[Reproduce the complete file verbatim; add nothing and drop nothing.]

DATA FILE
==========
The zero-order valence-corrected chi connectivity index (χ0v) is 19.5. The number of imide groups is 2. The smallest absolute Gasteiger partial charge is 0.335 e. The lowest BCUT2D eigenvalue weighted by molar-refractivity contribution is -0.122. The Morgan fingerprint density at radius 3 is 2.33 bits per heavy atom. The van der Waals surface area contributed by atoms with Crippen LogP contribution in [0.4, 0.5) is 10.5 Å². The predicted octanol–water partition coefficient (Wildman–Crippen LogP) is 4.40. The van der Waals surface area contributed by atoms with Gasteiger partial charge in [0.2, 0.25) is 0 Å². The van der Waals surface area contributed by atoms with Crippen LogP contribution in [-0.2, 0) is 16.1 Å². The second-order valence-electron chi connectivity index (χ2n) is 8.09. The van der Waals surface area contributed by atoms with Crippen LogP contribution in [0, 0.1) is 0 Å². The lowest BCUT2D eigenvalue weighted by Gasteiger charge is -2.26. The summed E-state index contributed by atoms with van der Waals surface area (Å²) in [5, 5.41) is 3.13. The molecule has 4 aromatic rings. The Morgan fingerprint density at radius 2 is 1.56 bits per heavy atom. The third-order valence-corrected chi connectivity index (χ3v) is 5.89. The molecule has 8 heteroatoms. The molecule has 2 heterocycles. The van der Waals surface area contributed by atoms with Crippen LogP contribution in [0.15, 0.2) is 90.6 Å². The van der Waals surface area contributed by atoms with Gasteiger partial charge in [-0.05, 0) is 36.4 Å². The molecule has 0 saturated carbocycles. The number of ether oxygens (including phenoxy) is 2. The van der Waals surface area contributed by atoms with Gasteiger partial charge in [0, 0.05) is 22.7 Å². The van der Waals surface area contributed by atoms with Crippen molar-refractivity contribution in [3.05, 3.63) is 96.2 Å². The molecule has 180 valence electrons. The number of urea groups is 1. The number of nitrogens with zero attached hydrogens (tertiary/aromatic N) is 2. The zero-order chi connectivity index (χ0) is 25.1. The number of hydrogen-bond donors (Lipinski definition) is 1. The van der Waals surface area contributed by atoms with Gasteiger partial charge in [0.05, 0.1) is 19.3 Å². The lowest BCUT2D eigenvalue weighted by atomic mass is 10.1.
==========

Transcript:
The zero-order valence-corrected chi connectivity index (χ0v) is 19.5. The number of imide groups is 2. The smallest absolute Gasteiger partial charge is 0.335 e. The lowest BCUT2D eigenvalue weighted by molar-refractivity contribution is -0.122. The Morgan fingerprint density at radius 3 is 2.33 bits per heavy atom. The van der Waals surface area contributed by atoms with Crippen LogP contribution in [0.4, 0.5) is 10.5 Å². The predicted octanol–water partition coefficient (Wildman–Crippen LogP) is 4.40. The van der Waals surface area contributed by atoms with Gasteiger partial charge in [0.2, 0.25) is 0 Å². The van der Waals surface area contributed by atoms with Crippen LogP contribution in [-0.2, 0) is 16.1 Å². The second-order valence-electron chi connectivity index (χ2n) is 8.09. The van der Waals surface area contributed by atoms with Crippen LogP contribution in [0, 0.1) is 0 Å². The lowest BCUT2D eigenvalue weighted by Gasteiger charge is -2.26. The summed E-state index contributed by atoms with van der Waals surface area (Å²) in [5, 5.41) is 3.13. The molecule has 4 aromatic rings. The Morgan fingerprint density at radius 2 is 1.56 bits per heavy atom. The third-order valence-corrected chi connectivity index (χ3v) is 5.89. The molecule has 8 heteroatoms. The molecule has 2 heterocycles. The van der Waals surface area contributed by atoms with Crippen LogP contribution in [0.15, 0.2) is 90.6 Å². The van der Waals surface area contributed by atoms with Gasteiger partial charge in [-0.05, 0) is 36.4 Å². The molecule has 0 saturated carbocycles. The number of ether oxygens (including phenoxy) is 2. The van der Waals surface area contributed by atoms with Gasteiger partial charge in [0, 0.05) is 22.7 Å². The van der Waals surface area contributed by atoms with Crippen molar-refractivity contribution in [3.05, 3.63) is 96.2 Å². The molecule has 180 valence electrons. The number of urea groups is 1. The number of nitrogens with zero attached hydrogens (tertiary/aromatic N) is 2. The zero-order chi connectivity index (χ0) is 25.1. The number of hydrogen-bond donors (Lipinski definition) is 1. The van der Waals surface area contributed by atoms with Gasteiger partial charge in [0.05, 0.1) is 19.3 Å². The lowest BCUT2D eigenvalue weighted by atomic mass is 10.1.